Friday, January 15, 2016

Authenticity in the East Village

I was also asked at the Columbia Urban Planning class to comment on the East Village as a semiotic neighborhood -- a neighborhood representing its image to attract clients, both residential and commercial. The circumstances in the EV couldn't be more different from those in Chinatown.

The East Village was once an ethnic enclave -- actually several ethnic enclaves interwoven together: Polish, Ukrainian, Italian, Jewish, Puerto Rican and American-born Black ethnicities each had staked out their blocks, streets and buildings. Today it is a typically gentrified and much more homogeneous neighborhood. Its commerce caters to a different quantity of disposable money and, equally important, a different quality of money. 

Old ethnic shops are one-by-one being evicted as their long-term leases come due. The greater quantity of money available in the neighborhood drives up rents, but it's really the quality of the money that makes the difference. If the local hipster were willing to pay a high price for, say, authentic pierogies, the pierogy shop could jack up its price to pay a higher rent. But the hipster search for authenticity is compromised by the search for the new and discriminating that traditional pierogies can't supply. Vegan gluten-free wasabi peirogies are not within the range of the traditional. The quality of the money -- the kinds of purchases its possessor is interested in paying for -- determines the profile of the street commerce.

Hipsters prefer new commerce run by fellow hipsters -- or at least fellow middle-class young and attractive whites. Rich Ocejo pointed out to me the interest among hipsters in the authentic barbershop experience. But the old barber on Ave. C run by a 74-year-old Puerto Rican is way too authentic. Instead the barber has to be himself a hipster, preferably not hipper than the client, and comfortably downscale to provide just enough of a sniff of slumming "authenticity." 

Hipsterism has changed over time, becoming increasingly conformist, fashion-conscious, semiotic and commercialized. If you've read so far in these last few posts, you've got the point that the semiotic -- the use of objects to convey a cultural meaning -- because it is a form of communication, opens the door to deception. Utilitarian dress cannot deceive in itself. A hardhat worn by a construction worker at the worksite has a direct relation to its function. There's no room for deception. It's worn to protect from falling objects. To the extent that clothing is non utilitarian, it is available for communication as fashion. So rolled up jeans have no function but to identify a strain of hipsterism -- at the current moment. Similarly, the lumbersexual beard borrows the image of masculinity transferring it to fashion, contrary to the meaning of its raw, unshaven masculinity in which fashion purports to play no role.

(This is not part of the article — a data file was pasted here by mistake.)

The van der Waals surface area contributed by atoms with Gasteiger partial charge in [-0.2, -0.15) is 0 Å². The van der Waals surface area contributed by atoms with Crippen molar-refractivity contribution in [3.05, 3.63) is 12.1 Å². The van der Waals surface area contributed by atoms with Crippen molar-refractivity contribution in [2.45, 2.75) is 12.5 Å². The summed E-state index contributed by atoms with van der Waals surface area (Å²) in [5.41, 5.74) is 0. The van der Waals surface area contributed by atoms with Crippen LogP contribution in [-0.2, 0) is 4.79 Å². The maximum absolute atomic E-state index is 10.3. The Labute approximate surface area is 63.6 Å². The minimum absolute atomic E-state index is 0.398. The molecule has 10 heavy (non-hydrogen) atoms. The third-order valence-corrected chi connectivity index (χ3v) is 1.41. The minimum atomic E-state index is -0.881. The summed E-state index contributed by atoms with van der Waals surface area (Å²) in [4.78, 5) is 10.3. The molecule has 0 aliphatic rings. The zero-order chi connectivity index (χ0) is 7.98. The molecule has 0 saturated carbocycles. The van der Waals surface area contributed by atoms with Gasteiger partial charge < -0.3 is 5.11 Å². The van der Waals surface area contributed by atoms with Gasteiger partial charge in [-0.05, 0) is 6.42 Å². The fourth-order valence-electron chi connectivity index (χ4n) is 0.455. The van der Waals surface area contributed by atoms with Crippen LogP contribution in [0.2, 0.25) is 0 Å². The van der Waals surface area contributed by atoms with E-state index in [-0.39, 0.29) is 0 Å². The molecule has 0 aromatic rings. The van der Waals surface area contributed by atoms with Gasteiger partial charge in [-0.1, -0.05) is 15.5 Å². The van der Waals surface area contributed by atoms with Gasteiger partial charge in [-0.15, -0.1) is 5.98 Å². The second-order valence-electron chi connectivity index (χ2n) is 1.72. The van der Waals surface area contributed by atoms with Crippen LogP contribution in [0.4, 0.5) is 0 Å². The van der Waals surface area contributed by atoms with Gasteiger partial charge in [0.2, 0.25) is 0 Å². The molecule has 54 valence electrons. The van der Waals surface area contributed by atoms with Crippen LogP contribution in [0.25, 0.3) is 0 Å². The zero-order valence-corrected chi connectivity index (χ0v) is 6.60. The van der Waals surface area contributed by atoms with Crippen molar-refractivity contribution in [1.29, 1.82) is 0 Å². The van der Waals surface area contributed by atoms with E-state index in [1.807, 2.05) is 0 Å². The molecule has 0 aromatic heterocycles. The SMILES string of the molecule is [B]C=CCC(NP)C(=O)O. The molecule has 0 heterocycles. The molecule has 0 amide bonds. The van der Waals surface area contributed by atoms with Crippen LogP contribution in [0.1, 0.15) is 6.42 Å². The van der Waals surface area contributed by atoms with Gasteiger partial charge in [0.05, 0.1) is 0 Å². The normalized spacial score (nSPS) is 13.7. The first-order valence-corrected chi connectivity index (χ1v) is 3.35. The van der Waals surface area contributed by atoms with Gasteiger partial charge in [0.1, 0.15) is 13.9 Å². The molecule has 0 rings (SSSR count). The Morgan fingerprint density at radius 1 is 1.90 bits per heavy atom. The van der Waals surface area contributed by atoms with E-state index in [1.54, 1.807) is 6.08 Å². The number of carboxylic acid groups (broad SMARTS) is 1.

The constant search for authentic signs and the removal of the authenticity by recreating those signs as fashion is a characteristic of current hipsterism. It is not benign. Look at the ad at the top. Both men are conversing across the generations sitting on a shoeshine bench. The significance to the older generation man in the three-piece suit lives in a structure of meanings that belong to an old racist culture that assumed white superiority when black men served at the white man's foot. The significance for the hipster is merely a kind of play with fashion. 

And so fifty years of civil rights' struggle is effaced, erased, lost, dismissed and mocked, all in the interest of commerce, fashion and the search for distinctive identity.

The ethnic, political, and artistic history of the East Village has similarly been effaced, erased, lost, dismissed and mocked. But where Chinatown is endangered by inauthentic representations of its ethnic economic base, the East Village is recreating its own new authentic economy -- the authentic search for the retro, the fashionable, the distinctive, the slumming of elitism coupled with its upscale revision of it, the clean, expensive hipster slum with great, exotic dining and deserts and diverse nightlife drinking options. It is sustainable because the hipster has sufficient disposable money to sustain it. The sole threat is the landlord who demands commercial rents above what commerce can afford. 

It's difficult to describe the restructuring of meaning in hipsterism as deceptive. There's no authenticity to deceive beyond the desire to identify through consumption and display.

See also in this series:
Semiotic neighborhoods vs the authentic and anti-fragile: prestige and its deceptions and betrayals
Prestige and distortion in Chinatown
Suits and betrayal in Chinatown
The Mobility Dilemma and the Clearinghouse Effect

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